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The Russian peninsula of Kamchatka -snowbound and remote on the opposite side of the Pacific to B.C.'s Coast Mountains -is not the kind of place that makes the news very often. But it did so recently when one of its many volcanoes, Klyuchevskoi, roared into life throwing rocks 300 metres into the air and drooling molten lava down its slopes.

Klyuchevskoi lies north of Kamchatka's prime heli-skiing terrain, in the middle of one of the most volcanically active regions on Earth - in fact, one of the peaks I skied on a recent visit, 3,456-metre Koryakski, erupted a few months ago, creating a 4,000-metre ash plume.

Kamchatka is also a World Heritage site, described by UNESCO as being of "exceptional natural beauty and diversity" - and for skiers, a place where the experience is so raw, exciting and elemental, it will stay with you for the rest of your life.

The big, bright orange Mi-8 helicopters that carry you to the summits of these primeval peaks are as basic as air travel gets - bench seats, no seatbelts, and porthole-style windows that you can actually open as you fly along -you're pumped full of adrenalin before you even start.

We were dropped on the summit of an unnamed peak, and after the blizzard of powder snow blasted skyward by the chopper's huge rotors finally cleared, we absorbed the view: To the east and far below, the twinkling blue water of the Pacific rolled into black-sand beaches; in every other direction, ranks of snow-plastered mountains and volcanoes - many with banners of steam drifting from their summits - reached for the sky; and in the near distance, across a gleaming white snowfield, the steaming crater of 2,323-metre Mutnovski Volcano, which last erupted in 2001. This is where we would be skiing - to the very edge of the crater.

To reach it, we skied down steep, wide-open slopes of windblown powder before skidding to a halt beneath the lip of this void in the Earth's surface. The stench of sulphur and hydrogen sulphide fills the air, and Marco, our French mountain guide, advises us against spending more than a few minutes at the crater's edge -the atmosphere is poisonous.

All the same, it's impossible to resist the opportunity to unclip from my skis, scrabble 20 metres up the rubble and ash of the crater's side and gaze down into the bowels of the Earth.

The scalding-hot steam rising from the depths has stained the inner walls toxic shades of sulphur yellow, chromium green and metallic red, and the volcano hisses like a gigantic chemical plant. It's an unforgettable sight - and I suddenly understood what the organizer of the trip, James Morland of heli-ski specialists Elemental Adventure, meant when he spoke of Kamchatka on the long flight from Moscow. "The scenery is like nothing on Earth, and at times it's so dramatic that it's almost impossible to take it all in. It's tough skiing, and we make no attempt to hide that from clients, but it's also the most unique heli-ski experience available."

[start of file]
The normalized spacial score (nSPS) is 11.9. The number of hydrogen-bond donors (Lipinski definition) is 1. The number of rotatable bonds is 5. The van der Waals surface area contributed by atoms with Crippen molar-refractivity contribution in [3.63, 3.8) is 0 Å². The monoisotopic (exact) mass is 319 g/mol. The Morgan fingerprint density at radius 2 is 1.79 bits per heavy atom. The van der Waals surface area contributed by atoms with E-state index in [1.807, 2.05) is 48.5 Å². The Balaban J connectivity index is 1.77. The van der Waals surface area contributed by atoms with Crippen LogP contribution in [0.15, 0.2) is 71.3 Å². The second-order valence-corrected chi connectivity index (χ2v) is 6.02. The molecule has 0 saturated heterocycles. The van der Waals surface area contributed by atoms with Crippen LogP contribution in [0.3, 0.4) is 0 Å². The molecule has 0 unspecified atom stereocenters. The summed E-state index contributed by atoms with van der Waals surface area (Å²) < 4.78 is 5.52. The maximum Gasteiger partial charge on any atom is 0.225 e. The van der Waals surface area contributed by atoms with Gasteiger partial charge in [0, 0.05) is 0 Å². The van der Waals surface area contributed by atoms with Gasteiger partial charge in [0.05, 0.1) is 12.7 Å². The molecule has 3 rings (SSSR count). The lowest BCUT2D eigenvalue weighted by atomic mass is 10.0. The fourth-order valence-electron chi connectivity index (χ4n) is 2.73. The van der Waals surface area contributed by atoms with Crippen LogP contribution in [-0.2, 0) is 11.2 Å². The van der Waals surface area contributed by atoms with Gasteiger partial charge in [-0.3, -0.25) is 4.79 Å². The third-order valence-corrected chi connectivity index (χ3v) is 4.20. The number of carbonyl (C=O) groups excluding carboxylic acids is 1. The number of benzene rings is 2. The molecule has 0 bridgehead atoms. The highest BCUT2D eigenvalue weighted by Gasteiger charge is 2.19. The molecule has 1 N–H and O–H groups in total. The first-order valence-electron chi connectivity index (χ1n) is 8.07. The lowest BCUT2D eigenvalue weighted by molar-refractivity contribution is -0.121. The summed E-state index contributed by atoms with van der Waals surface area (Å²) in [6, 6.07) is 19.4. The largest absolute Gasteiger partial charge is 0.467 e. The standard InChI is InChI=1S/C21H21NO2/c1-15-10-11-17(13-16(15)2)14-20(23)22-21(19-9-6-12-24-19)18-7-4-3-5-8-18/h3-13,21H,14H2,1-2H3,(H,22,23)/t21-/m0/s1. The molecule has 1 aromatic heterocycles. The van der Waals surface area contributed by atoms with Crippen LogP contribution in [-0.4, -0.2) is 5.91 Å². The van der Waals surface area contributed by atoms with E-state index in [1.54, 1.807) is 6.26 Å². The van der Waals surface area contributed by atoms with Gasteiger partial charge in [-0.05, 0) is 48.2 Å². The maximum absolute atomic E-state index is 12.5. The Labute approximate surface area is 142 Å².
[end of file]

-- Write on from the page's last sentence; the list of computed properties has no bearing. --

Kamchatka has a wild and windy climate and, as a result, snow conditions will vary quite considerably on some runs. As another of our guides, Nikolay Veselovskiy, pointed out, "This is adventure skiing rather than powder skiing - you'll get plenty of powder, but you should be prepared for all conditions."

The more difficult skiing is most likely to be encountered if your guide decides on a specific experience -such as our descent to the crater of Mutnovski, or on the memorable occasion when we made turn after turn down to the sunny and sheltered coastal inlet of Russkaya Bay to skinny dip in the last of the evening sun as it glinted across the glassy (and very cold) waters of the Pacific. The caveat: You have to take whatever snow conditions are encountered along the way.

But the rest of the time, when you have no particular place to go other than down, you'll invariably encounter fantastic conditions. Another of our guides, Moscow-based Vitaly Ilinykh, has more than 10 years' experience skiing these mountains and knows almost by second nature what aspects, time of day and exposure will combine to provide the best conditions on any given peak.

This may vary from smooth and creamy spring snow on sun-warmed afternoon slopes to dreamlike evening runs on north-facing pitches where the powder is still soft and deep, and no matter how tired you are, you can always summon the energy for one more run.

Despite the pristine alpine wilderness and utter solitude we encountered on our trip, our guides said they were keen to explore more - Vitaly and Marco told me of plans to check out the mountains of Kamchatka's Central Range, about 300 kilometres north of Petropavlovsk, where the recent volcanic activity took place. It's thought that no one has ever skied these peaks, which rise to well over 3,000 metres and receive more snow than those we were skiing to the south.

There are few places in the world where you'll find heli-skiing as wild, uncompromising and inspirational as Kamchatka. It's all as far removed from North American heli-skiing as you can get, and for most of us, it was probably the only time in our lives we'll feel like real ski pioneers.


If you go

GETTING THERE Air Canada flies to Moscow via Zurich. From there, Aeroflot flies to Petropavlovsk-Kamchatsky on the world's longest internal air route, across nine time zones.

PACKAGE IT The heli-ski season in Kamchatka runs from March to mid-May. The best way to go is on a package deal - prices with Elemental Adventure (; start at $6,600 for up to eight days skiing, three guides for 12 skiers, eight nights' hotel accommodation, transfers to and from the airport and all ski safety equipment. Return flights to Petropavlovsk-Kamchatsky International are extra.

ON OFF DAYS Go dogsledding or wander around the city, which is a fascinating mix of fading communism and rampant capitalism.


Special to The Globe and Mail